What’s one trend that’s really exciting you right now?

One trend I’m excited about is what I would call “do it for me”. There’s this whole movement in our society—it’s what robo-advisors do in investing—where technology is taking a step forward from how can we do it better to how can we do it for the individual person. So all they have to do is say “yes” or push a button. It’s like last-mile delivery, right? If you’re Fed-Ex, there’s now enough boats and planes in the world that you can get to any city inexpensively. But that last mile, where just one package needs to go to just one person, that’s what costs all the money. That’s why drones are the future.

In Nav’s world we can now say, “Something’s wrong with your credit, click this button to dispute it with the bureau.” Philosophically, that’s last-mile delivery—we’ll do the hard part for you. We’re trying to get to the point where we can have proactive loan approvals in our product, so if we see you need money, you won’t have to apply for it, you’ll just say, “I’ll take the money”. That’s a trend throughout all of tech, solving problems much further down the problem-path. It requires insane amounts of customization and data-analysis. To me that’s the most exciting trend.

What is one habit of yours that makes you more productive as an entrepreneur?

I think the one that makes me the most productive is just that I do the hard stuff first, every day. Usually there’s a correlation between the hardest thing you need to do and how meaningful its impact will be. It’s the hard things that push you out of your comfort zone, and that’s when you’re growing and learning. Do the hardest thing first every day, and you’ll move forward the fastest.

What was the worst job you ever had, and what did you learn from it?

I’ve had a lot of shitty jobs. The worst was probably shoveling dirt for a landscaping company. When I was eighteen I shoveled dirt for ten to twelve hours a day with a half-hour break for lunch. It was before I understood that they have to give you breaks. In one summer there were fifty people that had that job, and I was the only one there the whole time. At the end of the day, my hands would be frozen in the circular shape of a shovel handle, and I’d have a hard time opening my fingers. My hands would ache so much it became difficult to sleep.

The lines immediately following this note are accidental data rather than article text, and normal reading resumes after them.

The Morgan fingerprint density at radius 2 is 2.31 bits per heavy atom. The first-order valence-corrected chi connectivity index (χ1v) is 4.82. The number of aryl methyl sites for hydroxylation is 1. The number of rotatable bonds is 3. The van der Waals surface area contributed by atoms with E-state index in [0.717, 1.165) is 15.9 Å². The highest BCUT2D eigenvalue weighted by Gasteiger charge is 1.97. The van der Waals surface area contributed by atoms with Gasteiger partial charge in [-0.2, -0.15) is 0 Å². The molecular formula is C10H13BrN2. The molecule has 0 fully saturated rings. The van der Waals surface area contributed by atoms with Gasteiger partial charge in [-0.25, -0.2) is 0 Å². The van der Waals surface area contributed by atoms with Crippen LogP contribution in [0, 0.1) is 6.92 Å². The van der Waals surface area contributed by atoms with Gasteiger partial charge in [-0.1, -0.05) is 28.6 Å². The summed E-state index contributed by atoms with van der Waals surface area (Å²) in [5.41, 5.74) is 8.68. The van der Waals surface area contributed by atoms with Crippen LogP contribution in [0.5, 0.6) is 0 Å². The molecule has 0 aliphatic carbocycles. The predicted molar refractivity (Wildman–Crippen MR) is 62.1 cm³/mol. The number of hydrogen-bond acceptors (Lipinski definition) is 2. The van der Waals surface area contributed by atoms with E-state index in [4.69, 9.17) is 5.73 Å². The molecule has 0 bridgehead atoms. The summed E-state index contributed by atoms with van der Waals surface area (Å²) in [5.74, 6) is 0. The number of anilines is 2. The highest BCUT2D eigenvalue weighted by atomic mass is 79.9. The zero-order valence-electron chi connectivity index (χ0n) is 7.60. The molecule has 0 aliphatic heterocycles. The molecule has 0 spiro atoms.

I learned that as humans, we can push ourselves so much further into pain than we think we can. Thirty minutes into the day, I’d think, “I can’t last another fifteen minutes!” And it was supposed to be a ten-hour day. But fifteen minutes later, I’m still going, and the next thing you know the summer’s over and you have enough money to get you to the next place.

If you were to start again, what would you do differently?

I’d get a computer science degree.

Understanding technology and knowing how to code is the most valuable skill you can have today, and I don’t think that’s going to change over the next twenty, fifty years. I think it’ll only become more important to know how to program, be an engineer—at least if you want to have the greatest advantages in life. If I were to do it over again, I would have become a tech entrepreneur sooner, but I would also would have got the right education, so that I actually had a formal discipline and understanding of technology versus an anecdotal or circumstantial understanding.

As an entrepreneur, what is the one thing you do over and over, and recommend that everyone else do?